New Orleans Seeks to Oust Charities from Park

Volunteers give hot meals and free medicine to whomever shows up at Washington Square Park in New Orleans. But the city is now trying to oust the charity workers and wants to start charging people who've been camping in a city park.

Copyright © 2005 NPR. For personal, noncommercial use only. See Terms of Use. For other uses, prior permission required.

MADELEINE BRAND, host:

Well, with little money, New Orleans has to get creative in its rebuilding, but some people who are volunteering their services are finding the city less welcoming than before. NPR's Cheryl Corley reports.

CHERYL CORLEY reporting:

Until today, workers cleaning up hurricane debris in New Orleans, who made a small corner of the massive and once-elegant City Park their home, did so for free. Now they must pay rent: $300 a month for pitching a tent and $350 if the workers live in a trailer. Sitting in his tent on the park land, construction worker Mike, who only gave his first name, said his first check would only be $300, so he wasn't about to hand it over.

MIKE (Construction Worker): I came down here to work and to help these people out. I'm not going to work this long making $300 and pay it to these guys. I'm sorry. People are going to scatter.

CORLEY: The camping site coordinator, Ron Briggs(ph), said the rental fee is no slap at workers who have come to help rebuild New Orleans. He says the revenue is needed to bring City Park back to life.

Mr. RON BRIGGS (Camp Site Coordinator): The park is self-subsisting. The park gets no tax dollars. The park needs revenue. It had $43 million worth of damage done to it in the hurricane, you know, and the subsequent flooding.

CORLEY: Briggs said the money is not only for the park's use, but it will help the park provide showers, more portable toilets and other necessities for workers who have made the park their temporary home. It's not rent, but the threat of eviction, for a group of volunteers at another New Orleans park. Washington Square Park is located in the Marigny neighborhood, not far from the French Quarter. For more than a month, it's been a place for anyone looking for some friendly conversation, medical care or a free hot, home-cooked meal.

(Soundbite of sizzling)

CORLEY: The all-volunteer relief center provides three meals a day, since the majority of grocery stores in New Orleans remain closed. Darren Watson, who showed up for lunch, said it's a blessing for people trying to salvage their lives.

Mr. DARREN WATSON: Where my sister is right now, we have no power, you know, no lights and, you know, we've been trying to clean up. We just bought groceries and food and everything, getting ready to go back. People are suffering right now.

CORLEY: Deanne Dominick, the head of Barefoot Doctors Academy, used to live in the neighborhood. She got the city's Health Department's permission to use the park as a relief center. Dominick says New Orleans' welcome seems to be wearing thin. This week, police showed up and told workers to shut the place down.

Ms. DEANNE DOMINICK (Barefoot Doctors Academy): Or they would lock the gates and confiscate our approximately $100,000 worth of equipment and throw them in the Dumpsters. That's what they had threatened to do.

CORLEY: Dominick says the licenses of the nurses, midwives and other volunteers are intact, and she believes the park kitchen is up to code, but more people have come back to live in the neighborhood and a few have complained.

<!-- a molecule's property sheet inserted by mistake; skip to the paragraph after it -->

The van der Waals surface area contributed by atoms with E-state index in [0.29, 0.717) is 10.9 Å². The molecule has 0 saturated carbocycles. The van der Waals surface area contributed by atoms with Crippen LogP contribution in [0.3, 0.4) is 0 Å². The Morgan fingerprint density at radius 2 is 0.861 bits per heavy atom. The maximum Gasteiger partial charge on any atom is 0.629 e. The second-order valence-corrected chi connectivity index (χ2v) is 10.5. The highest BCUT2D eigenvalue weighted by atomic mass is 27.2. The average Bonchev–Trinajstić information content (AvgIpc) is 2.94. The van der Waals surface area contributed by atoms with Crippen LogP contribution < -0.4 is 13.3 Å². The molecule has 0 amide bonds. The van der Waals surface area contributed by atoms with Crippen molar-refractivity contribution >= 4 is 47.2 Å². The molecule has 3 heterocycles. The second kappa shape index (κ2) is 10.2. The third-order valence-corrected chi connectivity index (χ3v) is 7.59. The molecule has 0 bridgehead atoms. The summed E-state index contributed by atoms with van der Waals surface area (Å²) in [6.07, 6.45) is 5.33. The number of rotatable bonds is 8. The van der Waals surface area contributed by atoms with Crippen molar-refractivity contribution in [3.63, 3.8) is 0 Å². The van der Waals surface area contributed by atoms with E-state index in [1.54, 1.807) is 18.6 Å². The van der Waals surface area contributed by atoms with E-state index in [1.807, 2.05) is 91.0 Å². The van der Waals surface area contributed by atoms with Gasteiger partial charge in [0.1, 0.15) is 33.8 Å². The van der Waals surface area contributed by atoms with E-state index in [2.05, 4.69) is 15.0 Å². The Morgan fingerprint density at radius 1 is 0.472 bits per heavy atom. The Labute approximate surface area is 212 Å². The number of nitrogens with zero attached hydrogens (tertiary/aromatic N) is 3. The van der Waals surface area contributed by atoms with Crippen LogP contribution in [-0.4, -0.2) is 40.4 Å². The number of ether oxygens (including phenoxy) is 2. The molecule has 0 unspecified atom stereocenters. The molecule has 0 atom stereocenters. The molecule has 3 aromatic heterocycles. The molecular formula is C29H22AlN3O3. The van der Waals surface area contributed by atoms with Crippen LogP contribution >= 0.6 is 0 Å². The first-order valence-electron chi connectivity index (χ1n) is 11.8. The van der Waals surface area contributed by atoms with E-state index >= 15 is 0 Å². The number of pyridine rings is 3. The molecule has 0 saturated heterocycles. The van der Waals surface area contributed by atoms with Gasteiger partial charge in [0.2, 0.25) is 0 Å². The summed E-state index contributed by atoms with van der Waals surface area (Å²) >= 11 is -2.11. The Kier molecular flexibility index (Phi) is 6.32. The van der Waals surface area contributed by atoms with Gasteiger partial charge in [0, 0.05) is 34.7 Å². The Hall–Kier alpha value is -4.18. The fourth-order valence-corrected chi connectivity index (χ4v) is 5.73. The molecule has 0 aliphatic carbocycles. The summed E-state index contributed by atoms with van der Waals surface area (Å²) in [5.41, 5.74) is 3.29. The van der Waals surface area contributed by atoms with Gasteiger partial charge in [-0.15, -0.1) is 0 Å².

In a small antique shop across the street from the park, owner Theresa Latshaw(ph) says the relief center doesn't bother her, but she understands that other neighbors might not want to wake up every day and see tents outside their front door.

Ms. THERESA LATSHAW (Antique Shop Owner): On the one hand, I've eaten over there, too. The food was all right. On the other hand, I don't think I'd want to see this every day. However, it is a disaster area.

CORLEY: It's also an area, says Dominick, where more than 16,000 people have received help. During a public hearing she tried to garner support from Mayor Ray Nagin, but the mayor said, as residents and businesses return to New Orleans, he has to make sure even volunteer efforts are regulated.

(Soundbite of public hearing)

Mayor RAY NAGIN (New Orleans): And we'd love to help you, but we're going to have to do it in the manner where we can do it according to the law.

Ms. DOMINICK: So we can stay there as long as we can work through these issues?

Mayor NAGIN: I'm not saying you can stay or you can't stay.

CORLEY: So it is with a sense of uncertainty the relief effort in Washington Square Park continues. In the meantime, Dominick says they'll look for another New Orleans neighborhood where the volunteer effort may be more needed and more accepted. Cheryl Corley, NPR News, New Orleans.

BRAND: Stay with us on DAY TO DAY from NPR News.

Copyright © 2005 NPR. All rights reserved. No quotes from the materials contained herein may be used in any media without attribution to NPR. This transcript is provided for personal, noncommercial use only, pursuant to our Terms of Use. Any other use requires NPR's prior permission. Visit our permissions page for further information.

NPR transcripts are created on a rush deadline by a contractor for NPR, and accuracy and availability may vary. This text may not be in its final form and may be updated or revised in the future. Please be aware that the authoritative record of NPR's programming is the audio.

Comments

 

Please keep your community civil. All comments must follow the NPR.org Community rules and terms of use, and will be moderated prior to posting. NPR reserves the right to use the comments we receive, in whole or in part, and to use the commenter's name and location, in any medium. See also the Terms of Use, Privacy Policy and Community FAQ.